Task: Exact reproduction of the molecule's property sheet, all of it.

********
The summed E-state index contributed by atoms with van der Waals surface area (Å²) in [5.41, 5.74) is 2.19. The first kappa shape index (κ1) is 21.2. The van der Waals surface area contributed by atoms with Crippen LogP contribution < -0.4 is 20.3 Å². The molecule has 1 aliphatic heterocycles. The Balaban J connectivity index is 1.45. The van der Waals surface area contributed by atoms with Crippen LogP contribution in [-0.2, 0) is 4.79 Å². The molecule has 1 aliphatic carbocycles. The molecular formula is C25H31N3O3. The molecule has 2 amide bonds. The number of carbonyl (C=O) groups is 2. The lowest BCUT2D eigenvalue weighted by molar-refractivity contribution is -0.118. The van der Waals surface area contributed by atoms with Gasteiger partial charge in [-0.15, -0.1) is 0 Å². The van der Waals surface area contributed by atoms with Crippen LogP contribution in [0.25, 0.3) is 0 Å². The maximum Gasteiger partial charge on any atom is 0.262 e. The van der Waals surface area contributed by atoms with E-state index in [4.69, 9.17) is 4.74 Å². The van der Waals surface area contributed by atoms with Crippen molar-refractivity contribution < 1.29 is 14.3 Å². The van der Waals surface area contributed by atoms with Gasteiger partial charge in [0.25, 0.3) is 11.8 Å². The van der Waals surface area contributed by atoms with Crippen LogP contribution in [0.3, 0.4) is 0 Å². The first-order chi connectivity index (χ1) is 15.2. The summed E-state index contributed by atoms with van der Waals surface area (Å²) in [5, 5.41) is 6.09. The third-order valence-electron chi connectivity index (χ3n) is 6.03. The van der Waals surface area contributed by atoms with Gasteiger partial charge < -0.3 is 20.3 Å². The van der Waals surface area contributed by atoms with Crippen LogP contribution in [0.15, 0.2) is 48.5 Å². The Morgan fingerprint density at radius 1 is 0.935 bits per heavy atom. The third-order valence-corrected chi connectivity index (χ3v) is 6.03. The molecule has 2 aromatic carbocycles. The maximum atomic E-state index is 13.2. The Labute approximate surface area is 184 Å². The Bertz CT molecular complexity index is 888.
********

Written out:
The summed E-state index contributed by atoms with van der Waals surface area (Å²) in [5.41, 5.74) is 2.19. The first kappa shape index (κ1) is 21.2. The van der Waals surface area contributed by atoms with Crippen LogP contribution < -0.4 is 20.3 Å². The molecule has 1 aliphatic heterocycles. The Balaban J connectivity index is 1.45. The van der Waals surface area contributed by atoms with Crippen LogP contribution in [-0.2, 0) is 4.79 Å². The molecule has 1 aliphatic carbocycles. The molecular formula is C25H31N3O3. The molecule has 2 amide bonds. The number of carbonyl (C=O) groups is 2. The lowest BCUT2D eigenvalue weighted by molar-refractivity contribution is -0.118. The van der Waals surface area contributed by atoms with Gasteiger partial charge in [-0.15, -0.1) is 0 Å². The van der Waals surface area contributed by atoms with Crippen LogP contribution in [0.25, 0.3) is 0 Å². The maximum Gasteiger partial charge on any atom is 0.262 e. The van der Waals surface area contributed by atoms with E-state index in [4.69, 9.17) is 4.74 Å². The van der Waals surface area contributed by atoms with Crippen molar-refractivity contribution < 1.29 is 14.3 Å². The van der Waals surface area contributed by atoms with Gasteiger partial charge in [0.25, 0.3) is 11.8 Å². The van der Waals surface area contributed by atoms with Crippen LogP contribution in [0.3, 0.4) is 0 Å². The first-order chi connectivity index (χ1) is 15.2. The summed E-state index contributed by atoms with van der Waals surface area (Å²) in [5, 5.41) is 6.09. The third-order valence-electron chi connectivity index (χ3n) is 6.03. The van der Waals surface area contributed by atoms with Gasteiger partial charge < -0.3 is 20.3 Å². The van der Waals surface area contributed by atoms with Crippen LogP contribution in [0.15, 0.2) is 48.5 Å². The Morgan fingerprint density at radius 1 is 0.935 bits per heavy atom. The third-order valence-corrected chi connectivity index (χ3v) is 6.03. The molecule has 2 aromatic carbocycles. The maximum atomic E-state index is 13.2. The Labute approximate surface area is 184 Å². The Bertz CT molecular complexity index is 888.